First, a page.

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An $800 Billion Mistake

As a conservative economist, I might be expected to oppose a stimulus plan. In fact, on this page in October, I declared my support for a stimulus. But the fiscal package now before Congress needs to be thoroughly revised. In its current form, it does too little to raise national spending and employment. It would be better for the Senate to delay legislation for a month, or even two, if that’s what it takes to produce a much better bill. We cannot afford an $800 billion mistake.

Start with the tax side. The plan is to give a tax cut of $500 a year for two years to each employed person. That’s not a good way to increase consumer spending. Experience shows that the money from such temporary, lump-sum tax cuts is largely saved or used to pay down debt. Only about 15 percent of last year’s tax rebates led to additional spending.

The proposed business tax cuts are also likely to do little to increase business investment and employment.

The problem with the current stimulus plan is not that it is too big but that it delivers too little extra employment and income for such a large fiscal deficit. It is worth taking the time to get it right.

The same politicians who are telling us that the stimulus package must be enacted ASAP are the same ones who did not see the financial crisis coming and then tried to deny it.  We are being told that we face disaster if we do not act quickly.

The world will not end if this spending bill is not passed this week.  We heard the same “we must act now” warnings last year with the $750 billion TARP disaster.  The politics of fear is wearing thin.   The so called stimulus act should be debated and time given to the American public to decide if this massive expenditure of money will accomplish anything other than running up more debt.

My advice to Congress and the President

How about this?  Come clean with the American public about the problems we face as a nation.  Admit that we have indebted ourselves to such an extent that our economic future is now at risk.  Stop trying to sell the idea that spending and borrower will fix the problem.   The problem caused by too much debt cannot be cured by more borrowing.  How about admitting that we are overextended financially and need to face sacrifices instead of passing the problem on to our children?  If the politicians can’t put these thoughts into words, they can simply hold up a picture of the chart below.

Courtesy:  http://mwhodges.home.att.net/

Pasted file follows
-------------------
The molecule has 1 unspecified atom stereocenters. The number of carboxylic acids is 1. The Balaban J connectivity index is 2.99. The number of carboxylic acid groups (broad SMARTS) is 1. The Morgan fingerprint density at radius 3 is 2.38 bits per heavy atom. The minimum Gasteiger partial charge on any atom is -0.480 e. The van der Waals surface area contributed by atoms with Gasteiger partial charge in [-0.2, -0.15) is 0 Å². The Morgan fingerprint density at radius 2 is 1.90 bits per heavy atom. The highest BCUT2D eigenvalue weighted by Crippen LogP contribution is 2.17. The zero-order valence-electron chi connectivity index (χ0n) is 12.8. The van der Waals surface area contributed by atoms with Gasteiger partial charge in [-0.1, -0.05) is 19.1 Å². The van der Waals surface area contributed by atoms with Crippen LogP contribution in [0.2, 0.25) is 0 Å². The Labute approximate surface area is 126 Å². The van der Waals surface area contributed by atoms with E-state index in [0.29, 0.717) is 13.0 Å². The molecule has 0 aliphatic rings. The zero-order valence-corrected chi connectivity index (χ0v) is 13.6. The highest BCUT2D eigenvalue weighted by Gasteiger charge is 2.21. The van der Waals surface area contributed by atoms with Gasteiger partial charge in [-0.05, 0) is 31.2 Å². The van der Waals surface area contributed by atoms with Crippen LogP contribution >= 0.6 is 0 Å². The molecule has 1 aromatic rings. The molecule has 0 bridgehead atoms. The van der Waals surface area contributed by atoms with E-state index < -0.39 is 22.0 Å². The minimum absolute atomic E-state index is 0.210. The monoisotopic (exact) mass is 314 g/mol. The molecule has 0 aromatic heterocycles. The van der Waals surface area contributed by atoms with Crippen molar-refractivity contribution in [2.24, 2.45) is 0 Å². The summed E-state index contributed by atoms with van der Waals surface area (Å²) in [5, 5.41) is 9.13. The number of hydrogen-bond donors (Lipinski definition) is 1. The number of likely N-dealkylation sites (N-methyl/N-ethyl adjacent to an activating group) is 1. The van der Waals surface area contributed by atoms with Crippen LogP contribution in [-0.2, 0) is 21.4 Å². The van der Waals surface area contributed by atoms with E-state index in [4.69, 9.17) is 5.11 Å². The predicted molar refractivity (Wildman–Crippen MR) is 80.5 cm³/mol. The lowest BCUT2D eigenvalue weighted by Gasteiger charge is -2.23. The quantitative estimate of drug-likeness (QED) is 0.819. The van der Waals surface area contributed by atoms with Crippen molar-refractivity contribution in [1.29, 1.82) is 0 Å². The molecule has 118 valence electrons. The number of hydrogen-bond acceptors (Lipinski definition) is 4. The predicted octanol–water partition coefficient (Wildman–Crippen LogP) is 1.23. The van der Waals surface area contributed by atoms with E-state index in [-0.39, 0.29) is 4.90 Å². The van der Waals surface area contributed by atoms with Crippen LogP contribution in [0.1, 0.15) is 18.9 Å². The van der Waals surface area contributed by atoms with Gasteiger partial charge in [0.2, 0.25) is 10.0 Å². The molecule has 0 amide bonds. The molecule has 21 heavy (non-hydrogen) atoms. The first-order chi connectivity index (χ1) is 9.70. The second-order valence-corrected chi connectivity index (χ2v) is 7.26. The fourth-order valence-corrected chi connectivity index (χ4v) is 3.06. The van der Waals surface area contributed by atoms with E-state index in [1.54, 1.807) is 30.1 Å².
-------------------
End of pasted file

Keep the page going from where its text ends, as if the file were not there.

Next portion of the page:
The Real Long-Run Value of Gold

To match its inflation-adjusted peak of $850 an ounce – as recorded by the London PM Gold Fix of 21st Jan. 1980 – the price of gold should now stand nearer $2,615.

“Ask the investor who rushed out to Buy Gold precisely 29 years ago, at $845 an ounce, about gold as an inflation hedge,” as Jon Nadler – senior analyst at Kitco Inc. of Montreal, the Canadian dealers and smelters – said on the 29th anniversary of gold’s infamous peak last week.

“They could sell it for about $845 today…[but] they would need to sell it for something near $2,200 just to break even, when adjusted for inflation.”

Because for gold to reach $2,200 an ounce in today’s money (if not $2,615…) would mean something truly remarkable in terms of its real long-run value.

  • Inflation-adjusted, that peak gold price of 21 Jan. 1980 saw the metal worth more than 5 times its purchasing power of 1913;
  • In March 2008, just as Bear Stearns collapsed and gold touched a new all-time peak of $1,032 in the spot market, the metal stood at its best level – in terms of US consumer purchasing power – since December 1982;
  • Touching $2,200 an ounce (without sharply higher inflation undermining that peak), gold would be worth almost 6 times as much as it was before the Federal Reserve was established in real terms of domestic US purchasing power.

Is gold a smart investment in terms of preserving purchasing power?  Depends on when you purchased it as the article explains.  Virtually every asset class except gold has seen a major drop in value over the past two years – something to think about.

TURNING JAPANESE – THE AUDACITY OF REALITY

Every day seems worse than the previous day. Five hundred thousand people are getting laid off every month. Our banking system is on life support. Retailers are going bankrupt in record numbers. The stock market keeps descending. Home prices continue to plummet. Home foreclosures keep mounting. Consumer confidence is at record lows. You would like to close your eyes and make it go away. Not only is the news not going away, it is going to get worse and last longer than most people can comprehend.

These “experts” fail to see the big picture and have no sense of history. It took 28 years to get to this point and it will take at least a decade to repair the damage. If the politicians running this country try to take the easy way out (very likely), add another decade to the recovery timeframe. Some indisputable facts will put our current predicament in perspective:

Another great article by James Quinn who assesses America’s economic future.  A very sobering and detailed analysis well worth reading.

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